Which all may explain why the Church has hymns like Softly and Tenderly that has the line “come home.”  It yanks at our heartstrings. And the Bible has remarkable stories like the one Jesus taught about a young son who took off with his inheritance, squandered it to the point of living and eating with pigs and finally returned home.  His father, standing on a porch and seeing him from the distance, ran to meet him in the road, hugged and kissed him and welcomed him home.

Navigating the spiritual life involves all of these things:  finding a compass or GPS or map, sensing that one is lost (it is impossible to be found if one has not awakened to the truth that s/he is lost), and making the trip.  I hope you’ll join us this Sunday for worship.  It is basically the place and time when we who have been and are lost find our way home. We’ll sing “Amazing Grace” and declare that we’ve been found. We’ll rejoice in the sheer joy of being human beings made in the image of God. We’ll embrace like a family reunion and we’ll humbly make our way to God whose light, like a sun rising in the East, confirms the road we’re on leads to a place called faith, hope and love.  ~ See you Sunday


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The Patriot Organ Grinder


On July 4, 2016, I will give thanks for being a citizen of the United States of America, my native land, my country.  For its freedoms and ideals so beautifully stated in its founding documents.

I will also pray for the entire world where other citizens rejoice in their citizenship, love their country and admire their ideals.

It is not easy to tack between the right wing and the left wing on Independence Day.  I marvel that the Left can celebrate and fly the flags of other nations, particularly of nations either harmed by the U.S. or opposed to the U.S. but cannot take pleasure in their own nation’s flag.  Everyone has a right to love their country.  I marvel no less at the Right that insists that the United States is exceptional, so different from other countries as to warrant our absolute obedience despite whatever wrongs it has carried out in our names.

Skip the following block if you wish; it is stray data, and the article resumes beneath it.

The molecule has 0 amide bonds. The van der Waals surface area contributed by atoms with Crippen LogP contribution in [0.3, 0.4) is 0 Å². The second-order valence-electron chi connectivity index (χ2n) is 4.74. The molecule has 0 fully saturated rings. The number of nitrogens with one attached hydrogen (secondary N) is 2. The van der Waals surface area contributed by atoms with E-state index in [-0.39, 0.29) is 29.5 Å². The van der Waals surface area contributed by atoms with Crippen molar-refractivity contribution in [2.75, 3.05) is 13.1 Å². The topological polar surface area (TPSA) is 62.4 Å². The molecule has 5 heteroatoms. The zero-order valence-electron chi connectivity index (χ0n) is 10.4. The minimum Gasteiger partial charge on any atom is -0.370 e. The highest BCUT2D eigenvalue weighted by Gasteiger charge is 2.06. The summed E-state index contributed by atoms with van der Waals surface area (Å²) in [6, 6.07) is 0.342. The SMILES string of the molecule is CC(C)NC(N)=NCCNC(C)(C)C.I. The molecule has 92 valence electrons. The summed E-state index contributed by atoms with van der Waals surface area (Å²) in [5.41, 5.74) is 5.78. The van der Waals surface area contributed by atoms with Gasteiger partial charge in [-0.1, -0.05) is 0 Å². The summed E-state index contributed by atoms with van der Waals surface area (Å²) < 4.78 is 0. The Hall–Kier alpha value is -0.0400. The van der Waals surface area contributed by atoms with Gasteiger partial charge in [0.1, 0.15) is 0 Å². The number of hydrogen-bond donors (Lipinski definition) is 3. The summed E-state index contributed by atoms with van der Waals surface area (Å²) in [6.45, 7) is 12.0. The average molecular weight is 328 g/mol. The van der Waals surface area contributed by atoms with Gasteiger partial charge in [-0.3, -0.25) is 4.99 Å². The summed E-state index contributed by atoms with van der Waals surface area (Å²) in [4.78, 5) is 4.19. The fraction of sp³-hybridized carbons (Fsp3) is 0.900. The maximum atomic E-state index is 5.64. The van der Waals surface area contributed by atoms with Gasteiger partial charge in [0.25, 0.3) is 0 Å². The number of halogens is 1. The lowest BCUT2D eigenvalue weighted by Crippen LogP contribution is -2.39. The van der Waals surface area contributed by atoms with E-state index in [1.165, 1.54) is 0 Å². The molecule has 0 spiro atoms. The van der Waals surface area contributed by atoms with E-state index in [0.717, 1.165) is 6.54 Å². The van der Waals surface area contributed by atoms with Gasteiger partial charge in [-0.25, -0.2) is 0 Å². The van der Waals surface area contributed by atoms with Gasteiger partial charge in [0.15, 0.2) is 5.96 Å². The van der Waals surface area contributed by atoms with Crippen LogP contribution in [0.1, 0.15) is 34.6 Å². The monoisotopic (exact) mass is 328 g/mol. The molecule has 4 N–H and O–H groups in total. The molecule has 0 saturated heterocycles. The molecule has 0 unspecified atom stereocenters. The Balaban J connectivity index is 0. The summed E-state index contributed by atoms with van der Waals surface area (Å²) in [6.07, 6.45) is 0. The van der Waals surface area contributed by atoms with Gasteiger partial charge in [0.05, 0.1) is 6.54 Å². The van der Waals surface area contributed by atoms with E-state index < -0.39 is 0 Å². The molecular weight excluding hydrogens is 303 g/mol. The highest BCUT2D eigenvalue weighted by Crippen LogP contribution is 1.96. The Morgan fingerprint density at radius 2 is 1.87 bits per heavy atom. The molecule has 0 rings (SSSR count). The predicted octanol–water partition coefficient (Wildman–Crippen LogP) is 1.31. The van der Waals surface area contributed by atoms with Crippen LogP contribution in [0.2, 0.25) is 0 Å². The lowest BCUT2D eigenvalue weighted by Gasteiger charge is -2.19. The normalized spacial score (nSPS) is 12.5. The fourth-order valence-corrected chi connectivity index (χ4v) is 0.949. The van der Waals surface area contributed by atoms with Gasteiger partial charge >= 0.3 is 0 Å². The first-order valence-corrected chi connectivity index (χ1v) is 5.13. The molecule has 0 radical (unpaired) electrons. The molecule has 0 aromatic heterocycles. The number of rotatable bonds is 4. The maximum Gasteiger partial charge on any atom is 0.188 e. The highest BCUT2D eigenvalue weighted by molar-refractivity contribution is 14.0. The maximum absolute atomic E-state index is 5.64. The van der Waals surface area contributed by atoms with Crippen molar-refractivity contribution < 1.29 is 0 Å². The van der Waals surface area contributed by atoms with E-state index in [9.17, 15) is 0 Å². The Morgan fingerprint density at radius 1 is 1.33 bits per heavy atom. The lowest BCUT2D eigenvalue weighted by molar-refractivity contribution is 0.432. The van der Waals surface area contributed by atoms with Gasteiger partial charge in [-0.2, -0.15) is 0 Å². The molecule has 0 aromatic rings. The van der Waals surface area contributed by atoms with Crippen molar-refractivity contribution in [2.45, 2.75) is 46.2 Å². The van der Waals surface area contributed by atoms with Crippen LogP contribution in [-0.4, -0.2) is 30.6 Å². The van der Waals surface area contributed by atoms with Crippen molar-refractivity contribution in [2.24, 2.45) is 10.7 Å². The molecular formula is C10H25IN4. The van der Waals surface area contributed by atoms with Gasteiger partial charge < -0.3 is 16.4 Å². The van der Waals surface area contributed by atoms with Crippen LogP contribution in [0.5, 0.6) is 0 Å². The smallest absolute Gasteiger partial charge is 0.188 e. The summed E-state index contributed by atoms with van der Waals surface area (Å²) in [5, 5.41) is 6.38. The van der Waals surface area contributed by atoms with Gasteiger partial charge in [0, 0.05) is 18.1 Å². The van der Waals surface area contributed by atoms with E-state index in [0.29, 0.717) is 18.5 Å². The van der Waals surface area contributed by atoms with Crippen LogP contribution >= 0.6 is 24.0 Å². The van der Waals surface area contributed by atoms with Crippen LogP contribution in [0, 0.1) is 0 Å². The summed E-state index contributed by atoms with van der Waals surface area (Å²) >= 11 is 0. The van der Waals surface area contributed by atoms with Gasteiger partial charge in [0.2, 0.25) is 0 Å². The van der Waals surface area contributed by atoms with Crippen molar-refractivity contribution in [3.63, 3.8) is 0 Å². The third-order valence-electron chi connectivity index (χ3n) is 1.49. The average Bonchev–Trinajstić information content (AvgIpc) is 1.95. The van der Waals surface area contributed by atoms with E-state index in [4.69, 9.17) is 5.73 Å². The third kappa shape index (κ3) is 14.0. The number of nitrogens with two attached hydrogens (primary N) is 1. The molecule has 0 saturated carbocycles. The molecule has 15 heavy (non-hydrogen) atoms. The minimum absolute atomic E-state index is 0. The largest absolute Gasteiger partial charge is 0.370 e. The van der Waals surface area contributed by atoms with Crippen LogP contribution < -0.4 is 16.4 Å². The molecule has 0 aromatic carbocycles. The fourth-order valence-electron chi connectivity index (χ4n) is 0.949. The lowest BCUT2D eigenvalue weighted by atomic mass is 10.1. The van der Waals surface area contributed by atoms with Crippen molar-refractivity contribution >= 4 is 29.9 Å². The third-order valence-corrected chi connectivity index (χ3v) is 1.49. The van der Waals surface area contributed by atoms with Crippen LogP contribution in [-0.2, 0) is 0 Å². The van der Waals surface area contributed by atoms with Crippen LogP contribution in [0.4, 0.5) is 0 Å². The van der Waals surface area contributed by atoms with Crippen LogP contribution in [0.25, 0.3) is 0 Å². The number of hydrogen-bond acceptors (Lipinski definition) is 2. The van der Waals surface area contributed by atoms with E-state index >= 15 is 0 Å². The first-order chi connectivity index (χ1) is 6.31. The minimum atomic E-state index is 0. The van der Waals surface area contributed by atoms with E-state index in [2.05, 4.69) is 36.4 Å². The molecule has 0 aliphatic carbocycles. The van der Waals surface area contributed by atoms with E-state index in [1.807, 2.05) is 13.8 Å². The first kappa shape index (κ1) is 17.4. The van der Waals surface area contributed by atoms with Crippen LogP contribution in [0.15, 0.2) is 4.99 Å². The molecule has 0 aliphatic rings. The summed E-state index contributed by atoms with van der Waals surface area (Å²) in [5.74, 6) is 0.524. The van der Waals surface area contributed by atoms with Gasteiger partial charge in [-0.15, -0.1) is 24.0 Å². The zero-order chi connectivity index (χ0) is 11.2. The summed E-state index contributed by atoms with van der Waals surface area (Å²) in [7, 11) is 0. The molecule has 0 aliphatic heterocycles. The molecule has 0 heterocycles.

As a Christian, my ultimate allegiance is to Christ and the Kingdom of God.  I love my nation but I do so out of a critical engagement with its ideals and its practices. Right now, the Patriot organ grinder is churning out his relentless jingles, ginning up the passions and anger and fears of fellow citizens.  Christian Evangelicals have been captured by the Patriot organ grinder’s tune.  Below is an excerpt from Mark Twain’s autobiography when he reminisces about the nomination for President in the Republican Party of 1876, candidate from Maine, James Blaine.  Twain refused to support him though he was loosely affiliated with Lincoln’s Party.  His colleagues criticized him for not supporting the nominee.  Twain’s words are as prudent for our consideration today as they were then:

…I said: “But we don’t have to vote for him.” Robinson said “Do you mean to say that you are not going to vote for him?” “Yes,” I said, “that is what I mean to say. I am not going to vote for him.” The others began to find their voices. They sang the same note. They said that when a party’s representatives choose a man, that ends it. If they choose unwisely it is a misfortune, but no loyal member of the party has any right to withhold his vote. He has a plain duty before him and he can’t shirk it. He must vote for that nominee. I said that no party held the privilege of dictating to me how I should vote. That if party loyalty was a form of patriotism, I was no patriot, and that I didn’t think I was much of a patriot anyway, for oftener than otherwise what the general body of Americans regarded as the patriotic course was not in accordance with my views; that if there was any valuable difference between being an American and a monarchist it lay in the theory that the American could decide for himself what is patriotic and what isn’t; whereas the king could dictate the monarchist’s patriotism for him—a decision which was final and must be accepted by the victim; that in my belief I was the only person in the sixty millions—with Congress and the Administration back of the sixty millions—who was privileged to construct my patriotism for me.*

Happy Independence Day.  Tell the Organ grinder to go home. We are better than the tunes he plays.  ~ See you Sunday

*[Twain, Mark; Smith, Harriet E.; Griffin, Benjamin; Fischer, Victor; Frank, Michael B. (2010-11-15). Autobiography of Mark Twain: The Complete and Authoritative Edition, Volume 1 (pp. 316-317). University of California Press. Kindle Edition.]